Shades of the 1920's: A Jewish man was hauled off to the Old City police station in the middle of prayer for sounding the shofar during Rosh HaShanah services at the area known as the Kotel HaKatan.
The incident occurred around 7:30 in the morning, at the northern-most section of the accessible Western Wall - a little-known area called the Kotel HaKatan, the Small Wall. It is considered to have extra sanctity, as it stands opposite the presumed spot of the Holy of Holies of the Beit HaMikdash.
Yesterday morning (Sunday), a group of some 10 men and two women gathered at the site, as they have done for several years on Rosh HaShanah, for early-morning prayers. The holiday prayers feature the blowing of the shofar (ram's horn) at several different times. Towards the end of the first shofar sounding, a Border Guard policeman came in, made an unclear motion with his hand as if to ask what was going on, and then left. He said nothing.
Shortly afterwards, Eliyahu K., the 20-year-old prayer leader, blew the shofar a second time, in the midst of his silent prayer (in accordance with Sephardic custom). Policemen came in once again and began trying to pull him away. However, Eliyahu was in the midst of reciting the Amidah - a long passage during which one must stand in one place without moving - and he therefore did not move.
The policemen informed their supervisors by radio that he was praying and refused to move, and reinforcements were soon sent - no fewer than 20 policemen, according to several witnesses.
They then started dragging him out, and when they stopped for a moment, he got up and resumed his prayers. They then began to drag him away again, and shortly afterwards again stopped for a moment - and again he resumed his prayers. At this point, the policemen allowed him to complete his prayers.
In the meanwhile, the other members of the prayer group came out and tried to prevent the policemen from taking Eliyahu away. At this point, the policemen started swinging their clubs violently; no one was hospitalized, but "it was a big brawl," in the words of one witness, with many people being dragged around and beaten while wearing their prayer-shawls and Sabbath suits.
Meanwhile, Eliyahu was taken to the small police station at the Western Wall plaza, and several of his friends followed him there. They wanted to go up the steps into the police station, and demanded that at least the shofar be returned, but the police again came down with their clubs.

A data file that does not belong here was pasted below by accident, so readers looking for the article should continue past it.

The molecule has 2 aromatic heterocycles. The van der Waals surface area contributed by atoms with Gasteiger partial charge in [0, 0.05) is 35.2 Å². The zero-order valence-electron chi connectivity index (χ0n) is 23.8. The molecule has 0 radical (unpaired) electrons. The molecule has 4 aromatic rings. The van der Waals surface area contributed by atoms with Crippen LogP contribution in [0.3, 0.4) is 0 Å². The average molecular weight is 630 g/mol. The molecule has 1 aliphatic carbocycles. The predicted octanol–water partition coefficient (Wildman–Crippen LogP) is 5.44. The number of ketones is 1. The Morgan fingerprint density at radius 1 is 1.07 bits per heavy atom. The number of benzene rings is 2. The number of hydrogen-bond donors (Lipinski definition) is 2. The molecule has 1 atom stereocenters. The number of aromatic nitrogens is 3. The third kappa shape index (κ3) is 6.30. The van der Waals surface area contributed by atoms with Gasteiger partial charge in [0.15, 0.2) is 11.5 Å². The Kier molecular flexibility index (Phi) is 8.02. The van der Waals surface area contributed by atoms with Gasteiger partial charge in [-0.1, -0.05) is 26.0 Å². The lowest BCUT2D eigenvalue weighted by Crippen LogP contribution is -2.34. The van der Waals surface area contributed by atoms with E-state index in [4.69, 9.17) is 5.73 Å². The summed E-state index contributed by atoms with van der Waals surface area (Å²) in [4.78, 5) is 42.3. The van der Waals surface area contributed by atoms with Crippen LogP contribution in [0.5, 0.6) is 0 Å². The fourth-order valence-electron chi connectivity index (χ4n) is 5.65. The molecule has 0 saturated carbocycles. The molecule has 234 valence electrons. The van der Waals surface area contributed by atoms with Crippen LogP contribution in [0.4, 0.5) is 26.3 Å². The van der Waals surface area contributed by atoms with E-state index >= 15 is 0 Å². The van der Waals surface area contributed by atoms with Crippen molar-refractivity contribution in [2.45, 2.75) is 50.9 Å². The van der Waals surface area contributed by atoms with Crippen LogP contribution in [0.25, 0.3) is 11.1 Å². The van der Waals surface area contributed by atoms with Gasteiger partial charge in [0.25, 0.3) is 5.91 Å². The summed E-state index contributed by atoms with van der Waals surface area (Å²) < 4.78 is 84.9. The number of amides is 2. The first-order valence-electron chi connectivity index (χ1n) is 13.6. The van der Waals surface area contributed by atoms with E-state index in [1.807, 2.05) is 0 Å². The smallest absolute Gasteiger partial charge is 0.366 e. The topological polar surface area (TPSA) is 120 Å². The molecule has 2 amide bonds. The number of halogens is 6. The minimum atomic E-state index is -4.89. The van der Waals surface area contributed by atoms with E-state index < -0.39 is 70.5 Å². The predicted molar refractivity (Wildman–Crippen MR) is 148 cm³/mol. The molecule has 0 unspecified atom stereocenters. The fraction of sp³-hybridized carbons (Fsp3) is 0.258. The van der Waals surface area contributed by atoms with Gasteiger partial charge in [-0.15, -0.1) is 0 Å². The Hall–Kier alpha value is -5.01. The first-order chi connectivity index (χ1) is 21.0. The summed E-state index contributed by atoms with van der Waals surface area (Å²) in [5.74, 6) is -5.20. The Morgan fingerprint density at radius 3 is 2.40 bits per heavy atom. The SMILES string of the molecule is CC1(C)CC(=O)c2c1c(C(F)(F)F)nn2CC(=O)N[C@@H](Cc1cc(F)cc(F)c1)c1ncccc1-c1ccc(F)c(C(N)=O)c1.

They finally took Eliyahu by foot, accompanied by his fianc?e, all the way around the Old City, past Mt. Zion and through Jaffa Gate, to the Kishle police station inside Jaffa Gate. At this point, there was no longer any violence, and Eliyahu was released around 11:30 - after being charged with attacking a policeman, disturbing a policeman in the line of duty, and disturbing the public order.
One witness related, "It's not only that they stopped him from blowing the shofar, but rather the fact that the police beat us up very harshly. I was on my way to the Wall for prayers when I saw 5-7 policemen going with Eliyahu and protecting him very closely. I walked after them, and then a few of his friends came, and then the violence started. We asked the policemen to return the shofar, and they started kicking us and punching us."
The worshipers said that the police had apparently been called by an Arab woman who said the sound of the ram's horn disturbed her children.
A Jewish resident of the Old City told Arutz-7, "How ironic. The loud Arab weddings and nightly prayers by the muazzin [over a powerful loudspeaker] at 4:30 AM disturb our sleep every night." Similar complaints are heard from Jews living near Arab villages in Judea and Samaria.
A member of the Jerusalem Police spokesman's office, contacted by Arutz-7 for a statement on the matter and asked whether this signified a new policy towards shofar-blowing at the Wall, said, "When we have an answer for you, I will get back to you."
The head of the local council of the Jewish Quarter of the Old City, Shmuel Yitzchaki, could not be reached for comment by the time of this report.
The rabbi of the Western Wall, Rabbi Shmuel Rabinovitch, told Arutz-7, "This is a very grave incident, and I have asked the local police commander, Yossi Priente, to check into it - both the violence and the prevention of the shofar blowing. It reminds us of the days of the British Mandate when Jews [had to make] super-human efforts to blow the shofar at the Western Wall."
He was referring to the 1ate 1920's, when the British, in an attempt to appease the Arabs, and following violence at the Wall, forbade shofar-blowing at the Wall. In one famous incident in 1929, a man named Moshe Segal blew the shofar at the conclusion of Yom Kippur - and was immediately arrested by the British. Though he had fasted for the previous 25 hours, the British detained him without food until midnight, when he was released. It was later reported that the release came about when then-Chief Rabbi Avraham Yitzchak Kook informed the commander that he himself would not eat until Segal was released.
Nearly 40 years later, following the first Yom Kippur service at the Wall under Israeli sovereignty, shortly after the Six Day War, the shofar was again sounded - by Moshe Segal.
The Jerusalem police department can be faxed at (972-2) 539-1190.